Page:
LEWISTON — It didn’t take long for telethon volunteers to sense a theme.

New students at the University of Southern Maine’s Lewiston-Auburn College were concerned about textbooks. Affording them. Borrowing them. Getting them in time for classes that start this week.

And it didn’t take long for Dean Joyce Gibson to come up with a plan: The college library should keep some textbooks on reserve for students. It had been tried before, minimally, but after three calls in a row with students who spoke of their textbook woes, Gibson decided it was time to try it again.

“Even if we help just one student, it makes a difference,” she said between calls.

Alumni, faculty and students staffed a small bank of phones for two and a half hours Tuesday, calling to welcome new students on the first day of fall-semester classes and to talk with students who had taken classes but weren’t signed up for more courses.

USM leaders hope their Back to Class Telethon will help make a difference in the number of people who choose to enroll — and stay to finish their degrees.

“We want to make sure students coming here know this is a special community and we’re really here for them. It sounds cliche, but we really are,” Dan Philbrick, communications director, said.

Enrollment at USM has been declining in recent years and officials have been concerned about retention rates, which hover around 65 percent for first-time, full-time students at USM and 61.6 percent, including transfer students, at Lewiston-Auburn College. 

Though enrollment has slumped university-wide in recent years, it is up 4 percent this fall at Lewiston-Auburn College.

USM’s student success office and student advisers routinely call students to check in. This year, officials decided to make the effort more formal and more concentrated.

At USM’s Portland campus, 21 volunteers spent four hours making 585 calls, 357 to welcome new students and 228 to ask former students why they hadn’t come back.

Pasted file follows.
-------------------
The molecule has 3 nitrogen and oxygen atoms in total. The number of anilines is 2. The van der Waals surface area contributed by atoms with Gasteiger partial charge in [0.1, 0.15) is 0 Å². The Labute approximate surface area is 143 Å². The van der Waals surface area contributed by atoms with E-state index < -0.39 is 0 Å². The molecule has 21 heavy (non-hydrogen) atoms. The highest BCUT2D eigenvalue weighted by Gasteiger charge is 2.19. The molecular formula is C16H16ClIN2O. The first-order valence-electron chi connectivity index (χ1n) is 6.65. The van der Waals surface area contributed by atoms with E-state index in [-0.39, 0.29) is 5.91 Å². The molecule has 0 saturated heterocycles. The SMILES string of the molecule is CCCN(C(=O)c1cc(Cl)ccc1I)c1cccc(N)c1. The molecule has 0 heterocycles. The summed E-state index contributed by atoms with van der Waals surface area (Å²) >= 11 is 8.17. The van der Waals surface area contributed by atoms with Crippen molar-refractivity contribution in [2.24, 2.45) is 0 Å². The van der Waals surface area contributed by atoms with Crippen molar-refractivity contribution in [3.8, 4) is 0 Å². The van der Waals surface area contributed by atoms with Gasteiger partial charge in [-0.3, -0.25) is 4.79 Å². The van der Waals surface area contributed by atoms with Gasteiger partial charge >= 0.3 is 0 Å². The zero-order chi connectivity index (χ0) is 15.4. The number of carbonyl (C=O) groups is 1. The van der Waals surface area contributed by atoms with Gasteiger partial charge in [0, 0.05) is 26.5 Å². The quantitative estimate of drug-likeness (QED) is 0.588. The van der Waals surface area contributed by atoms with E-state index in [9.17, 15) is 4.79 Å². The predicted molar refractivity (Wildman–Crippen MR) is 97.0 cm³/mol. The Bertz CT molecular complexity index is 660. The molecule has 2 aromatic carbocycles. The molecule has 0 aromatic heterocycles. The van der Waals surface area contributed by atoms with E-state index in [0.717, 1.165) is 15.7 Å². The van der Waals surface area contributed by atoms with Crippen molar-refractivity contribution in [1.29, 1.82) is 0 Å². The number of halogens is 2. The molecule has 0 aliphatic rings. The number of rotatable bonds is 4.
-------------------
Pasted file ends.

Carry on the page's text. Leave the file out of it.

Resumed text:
At Lewiston-Auburn College, half a dozen volunteers made 100 calls, 62 to new students and 38 to former students who hadn’t registered for new classes.

Marcel Gagne, a student and chairman of the L-A College Community Advisory Board, was one of the volunteers staffing the phones in Lewiston. He chatted with new students, bonding over shared hometowns and the challenge of navigating the school’s online portal. He answered questions about textbooks, forwarded students to their advisers, told them who to call if problems came up.

“This isn’t just something we’re checking off on the list,” he said. “If they go to a place that really cares about their outcome and their success, those are usually ingredients for success.”

Student issues became obvious as the calls went on. An online writing course had been scheduled, but it didn’t yet have a teacher and a number of students were concerned. Several students had ordered books from an online retailer or book discounter to save money, but the texts hadn’t arrived and students were worried about falling behind. The online portal was confusing to beginners and many new students weren’t sure how to use it.

Volunteers answered questions and flagged concerns. Some arrangements — such as Gibson’s plan to place textbooks in the library — were developed immediately.

Themes also became apparent among former students who hadn’t signed up for classes this semester. Many said they were too busy. Some said they were still struggling to make up work from past classes.

One student thought he had another two weeks to enroll, until Mary Anne Peabody, a faculty member and telethon volunteer, told him he actually had less than a week. He wasn’t sure he was in the right program, he said. He might want a new major. Now that he was thinking about it, could he talk with someone about that? 

Peabody offered to give him a phone number to call at his convenience or to transfer him to his adviser right away. He asked to be transferred.

“He said, ‘I think this is important enough. I plan on coming back,'” she said.

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